The final offer from Morrisons for McColls was accepted ahead of an improved bid by EG Group made over the weekend. The EG Group is a petrol forecourts operator owned by the Issa brothers, who also own Asda.
McColls has a staff of over 16,00 people, who will all be transferred to Morrisons, while all the 1,160 UK stores of the Scotland-based retailer will continue trading. The company has also agreed to take over the two pension schemes by McColls, of which there are almost 2,000 members.
The bidding for the London listed company was triggered after the retailer’s lenders, including Barclays, HSBC and NatWest banks, declined a request to restructure its debt. McColls was eventually sold via a pre-pack administration.
Morrisons is Britain’s fourth largest grocery retailer, and had an existing supply agreement with McColls, under which it provided a range of products under the Safeway brand. US private equity group Clayton, Dubilier and Rice, are the current owners of the UK-based company, after winning a takeover bid for the chain last year.
Professional services firm PriceWaterhouseCoopers was appointed as administrator to McColls, and proceeded to sell the company’s business and assets to Alliance Property Holdings – a part of the Morrisons Group.
The board of McColls initiated the administration process last Friday, after the lenders to the group withdrew their support for the business. After the sale of McColls, the lenders will now be repaid in full.
Previously, the company had offered to take over McColls, assuming its debts and responsibility for the pension scheme.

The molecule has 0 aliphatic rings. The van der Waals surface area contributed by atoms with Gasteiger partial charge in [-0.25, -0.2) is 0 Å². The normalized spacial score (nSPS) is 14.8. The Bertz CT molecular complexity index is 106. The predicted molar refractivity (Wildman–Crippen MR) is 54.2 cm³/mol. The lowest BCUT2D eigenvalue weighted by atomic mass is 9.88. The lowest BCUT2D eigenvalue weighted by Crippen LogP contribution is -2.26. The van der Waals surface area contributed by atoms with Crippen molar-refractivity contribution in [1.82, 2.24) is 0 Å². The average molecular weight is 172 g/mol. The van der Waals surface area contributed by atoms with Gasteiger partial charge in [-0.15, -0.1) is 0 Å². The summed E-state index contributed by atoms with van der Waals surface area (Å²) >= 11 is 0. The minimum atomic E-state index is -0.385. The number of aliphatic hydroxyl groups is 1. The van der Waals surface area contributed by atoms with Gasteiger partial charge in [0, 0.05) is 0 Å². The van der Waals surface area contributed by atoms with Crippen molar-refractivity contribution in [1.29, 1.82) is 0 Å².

Takeover by Morrisons provides certainty to McColls staff
Morrisons Chief Executive Officer, David Potts mentioned that he had hoped to buy the business before it was put under administration. He also added that although the company was disappointed that the business was put under administration, he believed that it was a good outcome for all the stakeholders of McColls. He further said that the transaction would offer stability and continuity for the business, as well as a better outcome for its pensioners.
The larger majority of McColl’s stores trade under its brand name, although almost 270 of the shops currently operate as Morrisons Daily outlets.
The company said its wholesale supply agreement with McColl’s would now continue without interruption, and Potts said the retailer now intended to build on its Morrisons Daily store format.
A factor that swung the winning offer was the company agreeing to waive the money it was owed by McColls, estimated to be GBP150 million, which allowed the administrators the power to distribute more money to other unsecured creditors.
Initially, when the bidding had started, it had looked as though EG Group, owned by brothers Mohsin and Zuber Issa, was leading the race to buy McColl’s, after offering to repay its lenders in full. However this bid was subsequently, and successfully, matched by Morrisons.
Toby Banfield, Rachael Wilkinson and Rob Lewis of PriceWaterhouseCoopers were appointed as joint administrators of McColl’s on Monday. Lewis said the sale to Morrisons provided much-needed certainty to McColl’s staff after a period of concern following the group’s challenges over the past months.
Lewis also said that as well as saving thousands of jobs, the deal secures a platform for the trustees of the group’s pension schemes to enter into arrangements which will protect the pensions entitlements of many people.
McColl’s had been suffering from financial pressures for some time before its collapse into administration. It was hit by supply chain difficulties during the pandemic, resulting in poor sales and gaps on the shelves.